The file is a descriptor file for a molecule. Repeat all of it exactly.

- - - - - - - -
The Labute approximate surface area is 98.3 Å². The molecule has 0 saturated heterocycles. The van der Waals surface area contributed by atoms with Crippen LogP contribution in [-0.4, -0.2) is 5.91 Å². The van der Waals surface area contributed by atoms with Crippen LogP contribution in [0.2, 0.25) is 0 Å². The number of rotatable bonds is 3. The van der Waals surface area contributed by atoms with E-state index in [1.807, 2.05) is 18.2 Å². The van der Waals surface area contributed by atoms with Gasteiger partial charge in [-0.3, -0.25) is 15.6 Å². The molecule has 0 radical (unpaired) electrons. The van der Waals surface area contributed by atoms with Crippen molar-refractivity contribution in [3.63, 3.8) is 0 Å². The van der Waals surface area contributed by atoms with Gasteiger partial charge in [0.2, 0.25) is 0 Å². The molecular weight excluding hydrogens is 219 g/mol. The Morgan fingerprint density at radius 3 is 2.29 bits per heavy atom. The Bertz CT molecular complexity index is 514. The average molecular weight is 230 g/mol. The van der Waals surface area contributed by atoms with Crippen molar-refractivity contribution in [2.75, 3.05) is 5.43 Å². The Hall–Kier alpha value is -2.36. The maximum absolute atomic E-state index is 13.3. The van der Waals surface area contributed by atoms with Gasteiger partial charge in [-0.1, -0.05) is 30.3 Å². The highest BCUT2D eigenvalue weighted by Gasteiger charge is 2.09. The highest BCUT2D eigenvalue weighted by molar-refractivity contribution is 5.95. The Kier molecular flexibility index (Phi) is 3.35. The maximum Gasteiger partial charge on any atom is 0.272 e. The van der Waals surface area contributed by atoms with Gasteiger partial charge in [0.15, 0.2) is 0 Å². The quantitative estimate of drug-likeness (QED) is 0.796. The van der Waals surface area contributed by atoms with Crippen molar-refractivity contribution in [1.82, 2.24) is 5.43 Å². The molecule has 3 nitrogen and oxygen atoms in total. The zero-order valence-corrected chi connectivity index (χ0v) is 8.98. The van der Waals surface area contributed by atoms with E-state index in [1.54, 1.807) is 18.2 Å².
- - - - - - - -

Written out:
The Labute approximate surface area is 98.3 Å². The molecule has 0 saturated heterocycles. The van der Waals surface area contributed by atoms with Crippen LogP contribution in [-0.4, -0.2) is 5.91 Å². The van der Waals surface area contributed by atoms with Crippen LogP contribution in [0.2, 0.25) is 0 Å². The number of rotatable bonds is 3. The van der Waals surface area contributed by atoms with E-state index in [1.807, 2.05) is 18.2 Å². The van der Waals surface area contributed by atoms with Gasteiger partial charge in [-0.3, -0.25) is 15.6 Å². The molecule has 0 radical (unpaired) electrons. The van der Waals surface area contributed by atoms with Crippen molar-refractivity contribution in [3.63, 3.8) is 0 Å². The van der Waals surface area contributed by atoms with Gasteiger partial charge in [0.2, 0.25) is 0 Å². The molecular weight excluding hydrogens is 219 g/mol. The Morgan fingerprint density at radius 3 is 2.29 bits per heavy atom. The Bertz CT molecular complexity index is 514. The average molecular weight is 230 g/mol. The van der Waals surface area contributed by atoms with Crippen molar-refractivity contribution in [2.75, 3.05) is 5.43 Å². The Hall–Kier alpha value is -2.36. The maximum absolute atomic E-state index is 13.3. The van der Waals surface area contributed by atoms with Gasteiger partial charge in [-0.1, -0.05) is 30.3 Å². The highest BCUT2D eigenvalue weighted by Gasteiger charge is 2.09. The highest BCUT2D eigenvalue weighted by molar-refractivity contribution is 5.95. The Kier molecular flexibility index (Phi) is 3.35. The maximum Gasteiger partial charge on any atom is 0.272 e. The van der Waals surface area contributed by atoms with Gasteiger partial charge in [0.15, 0.2) is 0 Å². The quantitative estimate of drug-likeness (QED) is 0.796. The van der Waals surface area contributed by atoms with Crippen molar-refractivity contribution in [1.82, 2.24) is 5.43 Å². The molecule has 3 nitrogen and oxygen atoms in total. The zero-order valence-corrected chi connectivity index (χ0v) is 8.98. The van der Waals surface area contributed by atoms with E-state index in [1.54, 1.807) is 18.2 Å².